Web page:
Efficacy of postcards for lobbying elected representatives in the US
February 1, 2017 7:18 PM   Subscribe

Do we have a congressional or senate staffer in the house? Phone lines are constantly engaged and voice mailboxes are full. Even if you can leave a message, in a lot of offices the messages are not being picked up. Activists are being told that writing to congresspeople and senators is currently the most effective open avenue but do postcards "count?" I need to know if they are as effective as letters, and if not, the relative value of a postcard compared to a letter.

As an example, I'm imagining my state senator getting 1,000 postcards with VOTE NO ON (whatever) on one side and a short message unique to the sender with a name and ZIP code on the other side.

On the one hand, a postcard isn't the same as a letter.

On the other hand, a) I'm not confident that mail is being opened b) a stack of 1,000 identical postcards makes it clear with zero effort that there are 1,000 people writing from the "no" side of a given issue.
posted by DarlingBri to Law & Government (17 answers total) 11 users marked this as a favorite
 
I don't know the direct answer to your question, but even when their phone lines are jammed, oftentimes, their fax machines are running just fine:

https://faxzero.com/fax_congress.php
https://faxzero.com/fax_senate.php

I used those the other day, and seemed to go through just fine.
posted by furnace.heart at 7:30 PM on February 1, 2017 [8 favorites]


Any U.S. mail to a federal office - including postcards - must go be irradiated before it goes to the office. This FAQ from Senator Patty Murray's site says that that process delays mail from getting to them by 1-2 weeks. So mailing anything to advocate for a particular yea/nay vote is likely to be useless because of this delay.

I've seen a lot of folks doing what furnace.heart recommended. Pat Toomey is one of my senators and his voicemail box has been conveniently full for weeks, so lots of Pennsylvanians are faxing him through free Internet services. In fact, people are faxing him more than any other U.S. lawmaker.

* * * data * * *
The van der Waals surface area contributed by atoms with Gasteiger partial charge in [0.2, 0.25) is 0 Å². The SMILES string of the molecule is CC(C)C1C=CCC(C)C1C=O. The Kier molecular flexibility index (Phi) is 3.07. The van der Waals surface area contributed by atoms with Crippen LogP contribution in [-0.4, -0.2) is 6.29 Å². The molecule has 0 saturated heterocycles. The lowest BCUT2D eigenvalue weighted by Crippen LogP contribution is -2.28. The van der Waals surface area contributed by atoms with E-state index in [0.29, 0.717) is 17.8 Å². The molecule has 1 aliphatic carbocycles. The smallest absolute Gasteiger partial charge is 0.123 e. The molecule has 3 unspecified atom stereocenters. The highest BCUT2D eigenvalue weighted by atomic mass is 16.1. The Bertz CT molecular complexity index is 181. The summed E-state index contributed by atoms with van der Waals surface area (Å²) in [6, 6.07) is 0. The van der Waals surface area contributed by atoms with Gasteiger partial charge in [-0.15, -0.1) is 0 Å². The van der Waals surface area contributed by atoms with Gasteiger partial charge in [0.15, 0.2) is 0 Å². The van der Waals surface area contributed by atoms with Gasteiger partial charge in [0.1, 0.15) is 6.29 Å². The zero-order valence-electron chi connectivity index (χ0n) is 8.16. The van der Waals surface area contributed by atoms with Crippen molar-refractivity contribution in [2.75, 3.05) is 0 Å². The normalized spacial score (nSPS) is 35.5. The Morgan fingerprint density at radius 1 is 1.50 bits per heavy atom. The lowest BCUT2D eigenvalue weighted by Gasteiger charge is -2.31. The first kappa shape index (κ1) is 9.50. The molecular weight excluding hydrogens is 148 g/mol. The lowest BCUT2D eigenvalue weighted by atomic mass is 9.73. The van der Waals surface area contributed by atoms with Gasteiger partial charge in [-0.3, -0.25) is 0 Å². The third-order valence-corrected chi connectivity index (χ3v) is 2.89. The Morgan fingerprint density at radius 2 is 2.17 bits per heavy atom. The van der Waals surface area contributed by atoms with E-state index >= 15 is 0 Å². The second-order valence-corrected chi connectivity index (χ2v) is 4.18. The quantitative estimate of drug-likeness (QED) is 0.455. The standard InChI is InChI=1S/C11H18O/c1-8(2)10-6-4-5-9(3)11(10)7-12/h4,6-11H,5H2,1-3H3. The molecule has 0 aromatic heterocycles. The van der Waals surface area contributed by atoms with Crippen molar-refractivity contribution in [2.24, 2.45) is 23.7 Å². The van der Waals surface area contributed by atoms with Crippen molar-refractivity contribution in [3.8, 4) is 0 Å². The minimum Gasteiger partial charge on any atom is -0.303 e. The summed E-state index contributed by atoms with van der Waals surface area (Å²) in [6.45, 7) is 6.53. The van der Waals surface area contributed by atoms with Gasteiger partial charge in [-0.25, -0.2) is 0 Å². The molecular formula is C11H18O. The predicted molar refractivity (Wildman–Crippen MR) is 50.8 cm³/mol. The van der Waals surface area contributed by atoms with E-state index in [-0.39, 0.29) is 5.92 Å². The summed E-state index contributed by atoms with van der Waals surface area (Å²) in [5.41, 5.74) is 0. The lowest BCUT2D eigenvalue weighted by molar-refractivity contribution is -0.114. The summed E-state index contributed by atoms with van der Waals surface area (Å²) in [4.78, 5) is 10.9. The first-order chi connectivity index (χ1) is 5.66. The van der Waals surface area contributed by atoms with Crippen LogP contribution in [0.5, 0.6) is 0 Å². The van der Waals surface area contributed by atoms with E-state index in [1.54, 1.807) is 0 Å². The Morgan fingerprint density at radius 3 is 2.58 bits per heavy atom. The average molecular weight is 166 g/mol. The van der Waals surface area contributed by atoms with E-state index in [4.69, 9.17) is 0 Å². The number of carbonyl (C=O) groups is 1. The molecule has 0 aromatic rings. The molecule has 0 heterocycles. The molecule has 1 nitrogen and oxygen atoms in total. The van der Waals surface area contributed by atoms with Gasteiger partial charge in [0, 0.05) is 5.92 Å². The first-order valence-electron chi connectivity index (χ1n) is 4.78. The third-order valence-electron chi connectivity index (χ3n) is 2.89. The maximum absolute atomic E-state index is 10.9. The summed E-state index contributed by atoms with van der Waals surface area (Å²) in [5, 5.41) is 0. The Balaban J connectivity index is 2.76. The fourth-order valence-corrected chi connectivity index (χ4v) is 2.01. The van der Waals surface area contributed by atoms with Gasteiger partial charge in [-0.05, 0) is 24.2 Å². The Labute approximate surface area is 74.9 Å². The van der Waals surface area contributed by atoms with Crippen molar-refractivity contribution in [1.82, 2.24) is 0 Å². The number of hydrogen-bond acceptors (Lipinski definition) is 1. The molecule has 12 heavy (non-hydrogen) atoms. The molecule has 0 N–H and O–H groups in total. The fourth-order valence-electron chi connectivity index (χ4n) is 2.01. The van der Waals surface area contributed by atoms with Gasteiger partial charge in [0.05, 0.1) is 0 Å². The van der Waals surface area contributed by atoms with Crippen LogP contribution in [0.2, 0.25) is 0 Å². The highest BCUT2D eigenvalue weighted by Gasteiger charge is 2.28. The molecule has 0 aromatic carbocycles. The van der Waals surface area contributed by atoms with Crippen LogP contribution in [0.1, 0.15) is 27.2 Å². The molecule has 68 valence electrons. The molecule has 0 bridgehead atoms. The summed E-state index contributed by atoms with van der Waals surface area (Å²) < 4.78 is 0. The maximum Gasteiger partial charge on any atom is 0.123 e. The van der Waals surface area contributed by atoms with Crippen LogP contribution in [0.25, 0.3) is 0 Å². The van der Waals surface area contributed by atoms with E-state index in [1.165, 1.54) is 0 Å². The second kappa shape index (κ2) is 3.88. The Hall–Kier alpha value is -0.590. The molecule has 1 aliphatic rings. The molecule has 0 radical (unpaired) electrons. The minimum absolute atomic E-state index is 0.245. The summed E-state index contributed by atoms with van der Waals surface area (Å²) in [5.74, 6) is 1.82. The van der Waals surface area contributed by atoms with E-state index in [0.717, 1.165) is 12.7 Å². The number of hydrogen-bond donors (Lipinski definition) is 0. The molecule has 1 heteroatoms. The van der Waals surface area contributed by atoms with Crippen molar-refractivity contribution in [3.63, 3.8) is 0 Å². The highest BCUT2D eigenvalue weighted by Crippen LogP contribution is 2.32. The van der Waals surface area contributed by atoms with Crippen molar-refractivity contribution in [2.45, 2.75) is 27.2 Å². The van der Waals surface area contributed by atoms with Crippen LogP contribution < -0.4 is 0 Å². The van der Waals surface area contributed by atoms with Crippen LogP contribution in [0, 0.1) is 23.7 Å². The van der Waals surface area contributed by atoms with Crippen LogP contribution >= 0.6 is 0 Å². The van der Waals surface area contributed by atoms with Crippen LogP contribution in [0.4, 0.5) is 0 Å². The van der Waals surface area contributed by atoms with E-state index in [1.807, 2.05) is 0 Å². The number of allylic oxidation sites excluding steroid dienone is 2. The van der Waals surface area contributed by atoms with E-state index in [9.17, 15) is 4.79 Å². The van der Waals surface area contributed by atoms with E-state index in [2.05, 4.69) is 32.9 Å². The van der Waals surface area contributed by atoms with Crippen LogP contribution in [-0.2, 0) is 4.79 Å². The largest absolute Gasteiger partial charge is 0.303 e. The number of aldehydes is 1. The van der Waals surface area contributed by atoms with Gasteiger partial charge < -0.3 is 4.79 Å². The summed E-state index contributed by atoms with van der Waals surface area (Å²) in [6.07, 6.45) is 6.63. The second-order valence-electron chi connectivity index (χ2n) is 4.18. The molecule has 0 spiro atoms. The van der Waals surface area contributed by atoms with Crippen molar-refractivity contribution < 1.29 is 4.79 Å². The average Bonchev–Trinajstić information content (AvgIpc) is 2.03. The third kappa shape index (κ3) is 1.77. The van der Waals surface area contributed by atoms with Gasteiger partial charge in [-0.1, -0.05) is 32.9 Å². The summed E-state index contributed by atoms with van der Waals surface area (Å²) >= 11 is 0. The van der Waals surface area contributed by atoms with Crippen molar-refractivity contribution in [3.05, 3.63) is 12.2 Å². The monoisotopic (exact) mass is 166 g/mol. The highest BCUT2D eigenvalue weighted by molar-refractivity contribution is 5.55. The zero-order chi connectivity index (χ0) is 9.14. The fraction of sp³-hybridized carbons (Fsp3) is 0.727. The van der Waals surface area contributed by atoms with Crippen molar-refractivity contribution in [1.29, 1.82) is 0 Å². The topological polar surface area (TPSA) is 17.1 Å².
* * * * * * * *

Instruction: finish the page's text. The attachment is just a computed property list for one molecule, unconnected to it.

posted by anotheraccount at 7:42 PM on February 1, 2017 [4 favorites]


At the moment, they're saying phone lines are so jammed that letters and emails are "counting" more than usual because they can at least get through all of them. I would think that 1000 of the same postcard coming to the same office would definitely get attention -- they do go through all the incoming mail.
posted by Blue Jello Elf at 7:45 PM on February 1, 2017


I think there is something irresistible about a postcard, or at least those with an interesting or colorful photo on them. Even postal carriers, who look at mail all day, will read a postcard they pick up on their route. I'd think a well-chosen, hand written postcard would have a better chance of getting read than a letter. Short, sweet, photo reward and no paper cuts from opening.

The fax idea sounds great too!
posted by mulcahy at 8:11 PM on February 1, 2017 [1 favorite]


Any U.S. mail to a federal office - including postcards - must go be irradiated before it goes to the office... so mailing anything to advocate for a particular yea/nay vote is likely to be useless because of this delay.

Well shit. I guess faxing wins.

So let me re-ask:

Do we have a congressional or Senate staffer in the house who can tell me if faxes are an effective form of contact and if they are actually read or at least tallied?
posted by DarlingBri at 8:19 PM on February 1, 2017


When needing to set up a meeting with Congressional staff or members of Congress I've routinely used their fax numbers. The messages are generally responded to pretty promptly, which tells me that someone is actually picking up the faxes and reading them.

Each office is different and some might ignore email or faxes or snail mail or phone calls or al of the above or whatever. Some offices are pretty organized and make real effort to deal with all constituent mail (most, in my experience) and others just don't care or a sort of disorganized (a relative few, in my experience).

In general, congressional offices seem to have faxes and use/rely on them for routine communication.
posted by flug at 8:36 PM on February 1, 2017


While I believe that bags full of postcard mail will get noticed, I don't think for a second that anyone is going to read them. I've personally decided not to bother with this type of protest, thought i can see that it serves as a lure to get people face-to-face and that can result in further organizing, so that's good.
posted by Miko at 8:48 PM on February 1, 2017


I've had good luck calling the local office (I'm in a major, but not capitol, city). I was even encouraged to call every day(!).

Lately I've seen calls for emails - short, 2-4 sentences and directed to my senator's chief of staff. I've been doing one or the other.

No one here has mentioned emailing yet. That seems like it would be more efficient than a postcard that's held back for poison control.